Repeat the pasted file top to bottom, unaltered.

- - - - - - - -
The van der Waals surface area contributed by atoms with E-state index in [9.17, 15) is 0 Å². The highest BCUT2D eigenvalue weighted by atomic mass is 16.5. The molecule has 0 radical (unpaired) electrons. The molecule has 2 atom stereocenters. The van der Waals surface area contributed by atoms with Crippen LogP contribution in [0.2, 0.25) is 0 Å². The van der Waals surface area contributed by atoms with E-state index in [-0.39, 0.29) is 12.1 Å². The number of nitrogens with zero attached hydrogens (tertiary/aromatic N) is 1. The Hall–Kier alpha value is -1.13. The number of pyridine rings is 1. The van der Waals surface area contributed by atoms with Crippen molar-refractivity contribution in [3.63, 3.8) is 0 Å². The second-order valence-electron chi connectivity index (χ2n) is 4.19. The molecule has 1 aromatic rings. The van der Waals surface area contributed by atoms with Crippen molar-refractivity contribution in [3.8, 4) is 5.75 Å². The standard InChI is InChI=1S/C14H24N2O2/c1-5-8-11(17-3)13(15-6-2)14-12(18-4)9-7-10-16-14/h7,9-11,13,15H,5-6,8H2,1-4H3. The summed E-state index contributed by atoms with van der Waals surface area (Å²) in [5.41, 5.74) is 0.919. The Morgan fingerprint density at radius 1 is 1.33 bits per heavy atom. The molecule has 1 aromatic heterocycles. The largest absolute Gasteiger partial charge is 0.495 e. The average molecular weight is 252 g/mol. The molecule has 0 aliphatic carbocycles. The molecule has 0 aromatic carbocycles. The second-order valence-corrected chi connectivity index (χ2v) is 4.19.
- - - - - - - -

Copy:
The van der Waals surface area contributed by atoms with E-state index in [9.17, 15) is 0 Å². The highest BCUT2D eigenvalue weighted by atomic mass is 16.5. The molecule has 0 radical (unpaired) electrons. The molecule has 2 atom stereocenters. The van der Waals surface area contributed by atoms with Crippen LogP contribution in [0.2, 0.25) is 0 Å². The van der Waals surface area contributed by atoms with E-state index in [-0.39, 0.29) is 12.1 Å². The number of nitrogens with zero attached hydrogens (tertiary/aromatic N) is 1. The Hall–Kier alpha value is -1.13. The number of pyridine rings is 1. The van der Waals surface area contributed by atoms with Crippen molar-refractivity contribution in [3.63, 3.8) is 0 Å². The second-order valence-electron chi connectivity index (χ2n) is 4.19. The molecule has 1 aromatic rings. The van der Waals surface area contributed by atoms with Crippen molar-refractivity contribution in [3.8, 4) is 5.75 Å². The standard InChI is InChI=1S/C14H24N2O2/c1-5-8-11(17-3)13(15-6-2)14-12(18-4)9-7-10-16-14/h7,9-11,13,15H,5-6,8H2,1-4H3. The summed E-state index contributed by atoms with van der Waals surface area (Å²) in [5.41, 5.74) is 0.919. The Morgan fingerprint density at radius 1 is 1.33 bits per heavy atom. The molecule has 1 aromatic heterocycles. The largest absolute Gasteiger partial charge is 0.495 e. The average molecular weight is 252 g/mol. The molecule has 0 aliphatic carbocycles. The molecule has 0 aromatic carbocycles. The second-order valence-corrected chi connectivity index (χ2v) is 4.19.